Distraction … (Again!): Matthew 4.1-11

This is a weekend for grads. Congratulations to each of you!

But especially in your happy time, there’s a message for you (and the rest of us, too): Somebody wants to distract you. Using morally neutral stuff, like technology, or using what the Bible calls your “flesh,” there’s an enemy who wants you to lose your first love, to make you unfruitful and unproductive for God …

At Woodland we’re spending these late-spring weeks helping each other think about what our responses to distraction say about where we put our trust. Are we truly trusting God, or do our responses to distractions indicate a self-dependence that needs to be confessed and made right before God?

Jesus knows about distraction. And He’s the only one who has ever responded rightly to distraction. In Matthew 4.1-11, the passage we typically call The Temptation of Christ, we encounter a recasting of the ancient struggle between God’s people and God’s adversary. This battle started (as far as humanity is concerned) in the Garden of Eden where our first parents were distracted and failed. God’s people fought another round in the wilderness when Israel complained and failed. Now, on the way to the cross, Jesus will be allowed to entertain the possibility of taking what is rightfully His, but without having to die. That’s distracting!

Will Jesus be successful where Adam failed? Will Jesus obey God where the Nation of Israel wandered for forty years? In Jesus’ encounter with the Devil the plan of redemption seems to ride on the edge of a knife.

Read Matthew 4.1-11, why don’t you? When you do you’ll see Jesus in the wilderness, preparing for His mission of redemption, but “hungry” and vulnerable to distraction. You’ll also see that Jesus’ obedience to God, despite distraction, is why He is worthy to represent sinful humanity to God. 

Satan’s strategy unfolds with three distractions.

Distraction #1: Desire of the body (:3-4). Satan begins his attack in verse 3: “… if you are the Son of God, command these stones to become loaves of bread.” Notice that Satan assumes the truth of who Jesus is. It’s like he’s saying, You are the Son of God. I know it, and you know it; so just take what’s yours? Exercise you rights!

“Man shall not live by bread alone, but by every word that comes from the mouth of God,” Jesus responds (:4). Notice that this is a direct quote from Deuteronomy 8.2-3 where God has allowed Israel to be tested, but the Nation wouldn’t be satisfied in God. In contrast to Israel, Jesus is saying, If my Father wants me to endure this test, I won’t satisfy my need apart from Him. Real life is obedience to God and His Word. And God will meet all my needs, even in ways I don’t expect.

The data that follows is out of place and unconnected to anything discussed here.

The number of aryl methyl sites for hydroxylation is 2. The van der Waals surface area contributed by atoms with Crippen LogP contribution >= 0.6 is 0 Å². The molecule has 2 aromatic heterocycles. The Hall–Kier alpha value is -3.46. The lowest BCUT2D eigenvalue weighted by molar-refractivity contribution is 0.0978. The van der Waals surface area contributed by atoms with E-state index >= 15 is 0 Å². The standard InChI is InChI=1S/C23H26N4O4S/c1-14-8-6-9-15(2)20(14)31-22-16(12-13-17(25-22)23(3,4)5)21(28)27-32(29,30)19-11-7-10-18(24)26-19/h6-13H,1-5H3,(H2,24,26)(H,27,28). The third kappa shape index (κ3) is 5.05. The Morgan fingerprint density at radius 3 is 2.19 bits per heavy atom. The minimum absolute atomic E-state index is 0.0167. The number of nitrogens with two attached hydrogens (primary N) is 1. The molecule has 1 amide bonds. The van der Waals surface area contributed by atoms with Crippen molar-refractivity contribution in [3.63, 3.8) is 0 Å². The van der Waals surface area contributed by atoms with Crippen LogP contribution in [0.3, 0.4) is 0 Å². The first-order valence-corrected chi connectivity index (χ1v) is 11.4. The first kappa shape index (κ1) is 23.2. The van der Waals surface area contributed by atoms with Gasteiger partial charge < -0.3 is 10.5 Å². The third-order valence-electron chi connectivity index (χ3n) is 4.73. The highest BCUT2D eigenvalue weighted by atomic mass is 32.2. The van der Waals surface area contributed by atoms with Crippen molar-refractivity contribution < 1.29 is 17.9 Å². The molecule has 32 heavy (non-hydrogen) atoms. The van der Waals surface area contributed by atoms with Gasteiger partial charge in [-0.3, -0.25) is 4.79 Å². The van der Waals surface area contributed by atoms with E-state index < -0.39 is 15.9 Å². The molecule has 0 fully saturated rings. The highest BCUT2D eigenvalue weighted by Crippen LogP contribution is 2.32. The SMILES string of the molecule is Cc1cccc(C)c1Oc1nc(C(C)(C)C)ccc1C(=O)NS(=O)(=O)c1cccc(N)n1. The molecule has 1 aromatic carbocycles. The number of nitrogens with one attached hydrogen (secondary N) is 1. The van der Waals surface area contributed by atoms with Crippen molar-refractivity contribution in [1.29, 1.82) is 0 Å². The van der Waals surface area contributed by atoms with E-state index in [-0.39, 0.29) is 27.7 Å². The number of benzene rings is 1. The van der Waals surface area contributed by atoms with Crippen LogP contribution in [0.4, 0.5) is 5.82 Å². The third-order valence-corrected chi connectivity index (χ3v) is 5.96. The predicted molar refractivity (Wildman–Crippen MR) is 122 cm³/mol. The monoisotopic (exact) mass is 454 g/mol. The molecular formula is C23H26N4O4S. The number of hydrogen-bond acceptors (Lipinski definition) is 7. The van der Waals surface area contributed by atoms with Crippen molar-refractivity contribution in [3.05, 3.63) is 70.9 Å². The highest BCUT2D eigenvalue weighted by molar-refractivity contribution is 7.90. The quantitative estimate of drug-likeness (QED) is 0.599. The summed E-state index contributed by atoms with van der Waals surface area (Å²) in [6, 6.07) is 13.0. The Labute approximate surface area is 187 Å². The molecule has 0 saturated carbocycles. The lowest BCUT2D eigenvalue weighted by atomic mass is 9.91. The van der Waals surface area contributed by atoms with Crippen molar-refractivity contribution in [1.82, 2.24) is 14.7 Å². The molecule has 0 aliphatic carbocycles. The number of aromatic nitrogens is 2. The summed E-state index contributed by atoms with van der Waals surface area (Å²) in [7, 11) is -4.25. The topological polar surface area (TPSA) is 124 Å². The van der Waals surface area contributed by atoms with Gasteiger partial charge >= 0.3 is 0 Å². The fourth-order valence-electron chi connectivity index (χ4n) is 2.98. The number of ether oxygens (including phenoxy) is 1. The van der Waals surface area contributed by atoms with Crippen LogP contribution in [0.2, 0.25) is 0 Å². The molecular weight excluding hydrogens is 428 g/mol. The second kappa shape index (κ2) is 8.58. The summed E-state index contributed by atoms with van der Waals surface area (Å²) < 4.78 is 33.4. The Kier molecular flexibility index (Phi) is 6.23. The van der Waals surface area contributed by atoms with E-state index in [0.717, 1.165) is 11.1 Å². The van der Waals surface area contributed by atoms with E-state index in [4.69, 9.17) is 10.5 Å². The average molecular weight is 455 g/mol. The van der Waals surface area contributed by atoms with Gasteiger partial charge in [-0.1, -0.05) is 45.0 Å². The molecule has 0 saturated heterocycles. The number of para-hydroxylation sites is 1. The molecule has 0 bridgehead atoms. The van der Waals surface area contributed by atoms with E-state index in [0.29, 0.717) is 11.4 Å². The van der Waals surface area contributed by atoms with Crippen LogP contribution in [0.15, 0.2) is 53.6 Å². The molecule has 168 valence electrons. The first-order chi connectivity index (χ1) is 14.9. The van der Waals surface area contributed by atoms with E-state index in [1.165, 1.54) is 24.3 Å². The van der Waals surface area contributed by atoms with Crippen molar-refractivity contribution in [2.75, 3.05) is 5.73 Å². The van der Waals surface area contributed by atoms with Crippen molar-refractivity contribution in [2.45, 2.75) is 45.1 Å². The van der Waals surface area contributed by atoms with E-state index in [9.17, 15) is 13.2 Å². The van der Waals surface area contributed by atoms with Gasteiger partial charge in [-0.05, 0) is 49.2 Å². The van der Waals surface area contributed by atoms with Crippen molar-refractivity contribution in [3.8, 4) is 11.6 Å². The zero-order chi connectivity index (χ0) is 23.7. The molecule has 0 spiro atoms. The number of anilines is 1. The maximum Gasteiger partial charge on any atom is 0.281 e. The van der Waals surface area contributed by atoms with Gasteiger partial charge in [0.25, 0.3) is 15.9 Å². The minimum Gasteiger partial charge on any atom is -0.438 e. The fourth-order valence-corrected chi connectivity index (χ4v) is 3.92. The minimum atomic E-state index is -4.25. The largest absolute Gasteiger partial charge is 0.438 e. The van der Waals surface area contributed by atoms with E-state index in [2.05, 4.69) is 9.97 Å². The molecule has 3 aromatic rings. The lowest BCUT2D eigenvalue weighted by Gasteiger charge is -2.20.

Notice also that Eve’s distraction resulted in her taking the fruit that she deemed “good for food” (Genesis 3.6). Jesus passes the test where both Israel and our first parents failed; and not just because He didn’t act on His own terms, but because He actively took refuge in God and God’s Word.

Distraction #2: Desire of the eyes (:5-6)—including the desire to be popular and spectacular. Jewish tradition at the time, based on Malachi 3.1, said that when Messiah arrived he would appear in the sky over the Temple. So, Satan (mis)quotes Psalm 91.11-12:” … on their hands they will bear you up, lest you strike your foot against a stone.” Make yourself spectacular, and the people will follow you, he says. Notice that Satan passes over verse 1 from Psalm 91, “He who dwells in the shelter of the Most High will abide in the shadow of the Almighty.”

This doesn’t surprise Jesus. He responds from Deuteronomy 6.16, “You shall not put the Lord your God to the test,” a verse that rebukes Israel for failing to praise God when God really did do something spectacular in providing water  from the rock at Massah. It’s like Jesus is saying, I’ll not do something outrageous thinking that God has to bail me out in a way that will impress everybody. I’ll obey God on His own terms; I’ll take refuge in Him and His Word. Then God will give me my inheritance in His time. Notice also how Eve became distracted by the fruit from the tree that was good for food and saw ” … that it was a delight to the eyes”.

Are we ever tempted by the desire to be popular or spectacular? Jesus knew the temptation to accomplish His end by catching everybody’s attention, but he passed the test where Adam and Eve and Israel all failed. Jesus took active refuge in God.